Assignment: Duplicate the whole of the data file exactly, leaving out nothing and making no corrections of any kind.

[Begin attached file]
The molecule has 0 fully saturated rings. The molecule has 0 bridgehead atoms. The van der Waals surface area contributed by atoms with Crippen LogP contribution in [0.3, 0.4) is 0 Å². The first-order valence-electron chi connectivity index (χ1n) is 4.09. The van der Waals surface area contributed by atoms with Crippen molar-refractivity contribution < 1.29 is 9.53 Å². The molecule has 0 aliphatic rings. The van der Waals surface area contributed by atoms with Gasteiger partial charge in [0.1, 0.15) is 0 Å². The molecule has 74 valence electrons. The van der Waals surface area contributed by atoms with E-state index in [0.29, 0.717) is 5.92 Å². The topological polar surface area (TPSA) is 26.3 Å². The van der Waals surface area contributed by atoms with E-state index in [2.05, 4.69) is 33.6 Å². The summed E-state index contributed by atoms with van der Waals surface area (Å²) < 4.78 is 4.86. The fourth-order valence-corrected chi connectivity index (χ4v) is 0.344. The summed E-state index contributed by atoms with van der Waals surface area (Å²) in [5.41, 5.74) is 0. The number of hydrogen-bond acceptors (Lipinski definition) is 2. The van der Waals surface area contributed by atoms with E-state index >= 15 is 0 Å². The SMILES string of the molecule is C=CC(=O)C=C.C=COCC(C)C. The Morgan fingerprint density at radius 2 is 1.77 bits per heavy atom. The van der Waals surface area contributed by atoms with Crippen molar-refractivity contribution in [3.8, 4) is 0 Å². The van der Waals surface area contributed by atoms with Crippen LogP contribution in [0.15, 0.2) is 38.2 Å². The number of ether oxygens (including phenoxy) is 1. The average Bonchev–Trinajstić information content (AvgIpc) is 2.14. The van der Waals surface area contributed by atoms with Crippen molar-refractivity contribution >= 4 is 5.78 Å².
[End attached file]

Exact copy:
The molecule has 0 fully saturated rings. The molecule has 0 bridgehead atoms. The van der Waals surface area contributed by atoms with Crippen LogP contribution in [0.3, 0.4) is 0 Å². The first-order valence-electron chi connectivity index (χ1n) is 4.09. The van der Waals surface area contributed by atoms with Crippen molar-refractivity contribution < 1.29 is 9.53 Å². The molecule has 0 aliphatic rings. The van der Waals surface area contributed by atoms with Gasteiger partial charge in [0.1, 0.15) is 0 Å². The molecule has 74 valence electrons. The van der Waals surface area contributed by atoms with E-state index in [0.29, 0.717) is 5.92 Å². The topological polar surface area (TPSA) is 26.3 Å². The van der Waals surface area contributed by atoms with E-state index in [2.05, 4.69) is 33.6 Å². The summed E-state index contributed by atoms with van der Waals surface area (Å²) < 4.78 is 4.86. The fourth-order valence-corrected chi connectivity index (χ4v) is 0.344. The summed E-state index contributed by atoms with van der Waals surface area (Å²) in [5.41, 5.74) is 0. The number of hydrogen-bond acceptors (Lipinski definition) is 2. The van der Waals surface area contributed by atoms with E-state index >= 15 is 0 Å². The SMILES string of the molecule is C=CC(=O)C=C.C=COCC(C)C. The Morgan fingerprint density at radius 2 is 1.77 bits per heavy atom. The van der Waals surface area contributed by atoms with Crippen molar-refractivity contribution in [3.8, 4) is 0 Å². The van der Waals surface area contributed by atoms with Crippen LogP contribution in [0.15, 0.2) is 38.2 Å². The number of ether oxygens (including phenoxy) is 1. The average Bonchev–Trinajstić information content (AvgIpc) is 2.14. The van der Waals surface area contributed by atoms with Crippen molar-refractivity contribution >= 4 is 5.78 Å².